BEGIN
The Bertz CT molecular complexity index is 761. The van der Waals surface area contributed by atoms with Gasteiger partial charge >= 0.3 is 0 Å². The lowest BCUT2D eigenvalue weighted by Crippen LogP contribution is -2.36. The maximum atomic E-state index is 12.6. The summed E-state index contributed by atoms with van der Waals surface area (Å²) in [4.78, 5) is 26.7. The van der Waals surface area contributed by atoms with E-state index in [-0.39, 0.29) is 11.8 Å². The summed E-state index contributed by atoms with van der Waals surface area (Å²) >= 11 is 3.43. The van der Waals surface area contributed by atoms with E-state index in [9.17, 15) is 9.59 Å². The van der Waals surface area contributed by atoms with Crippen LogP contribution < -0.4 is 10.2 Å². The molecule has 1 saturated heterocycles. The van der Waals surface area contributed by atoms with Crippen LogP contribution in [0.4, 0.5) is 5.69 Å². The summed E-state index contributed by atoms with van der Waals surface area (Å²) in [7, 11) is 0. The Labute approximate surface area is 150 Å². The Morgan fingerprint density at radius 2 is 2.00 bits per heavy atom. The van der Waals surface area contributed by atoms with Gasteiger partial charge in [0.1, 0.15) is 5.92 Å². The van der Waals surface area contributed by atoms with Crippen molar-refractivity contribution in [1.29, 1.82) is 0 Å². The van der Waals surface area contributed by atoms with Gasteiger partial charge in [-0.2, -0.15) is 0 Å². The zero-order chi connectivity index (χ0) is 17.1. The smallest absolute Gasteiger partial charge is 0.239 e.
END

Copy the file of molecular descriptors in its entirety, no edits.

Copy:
The Bertz CT molecular complexity index is 761. The van der Waals surface area contributed by atoms with Gasteiger partial charge >= 0.3 is 0 Å². The lowest BCUT2D eigenvalue weighted by Crippen LogP contribution is -2.36. The maximum atomic E-state index is 12.6. The summed E-state index contributed by atoms with van der Waals surface area (Å²) in [4.78, 5) is 26.7. The van der Waals surface area contributed by atoms with E-state index in [-0.39, 0.29) is 11.8 Å². The summed E-state index contributed by atoms with van der Waals surface area (Å²) >= 11 is 3.43. The van der Waals surface area contributed by atoms with E-state index in [9.17, 15) is 9.59 Å². The van der Waals surface area contributed by atoms with Crippen LogP contribution < -0.4 is 10.2 Å². The molecule has 1 saturated heterocycles. The van der Waals surface area contributed by atoms with Crippen LogP contribution in [0.4, 0.5) is 5.69 Å². The summed E-state index contributed by atoms with van der Waals surface area (Å²) in [7, 11) is 0. The Labute approximate surface area is 150 Å². The Morgan fingerprint density at radius 2 is 2.00 bits per heavy atom. The van der Waals surface area contributed by atoms with Gasteiger partial charge in [0.1, 0.15) is 5.92 Å². The van der Waals surface area contributed by atoms with Crippen molar-refractivity contribution in [1.29, 1.82) is 0 Å². The van der Waals surface area contributed by atoms with Gasteiger partial charge in [-0.2, -0.15) is 0 Å². The zero-order chi connectivity index (χ0) is 17.1. The smallest absolute Gasteiger partial charge is 0.239 e.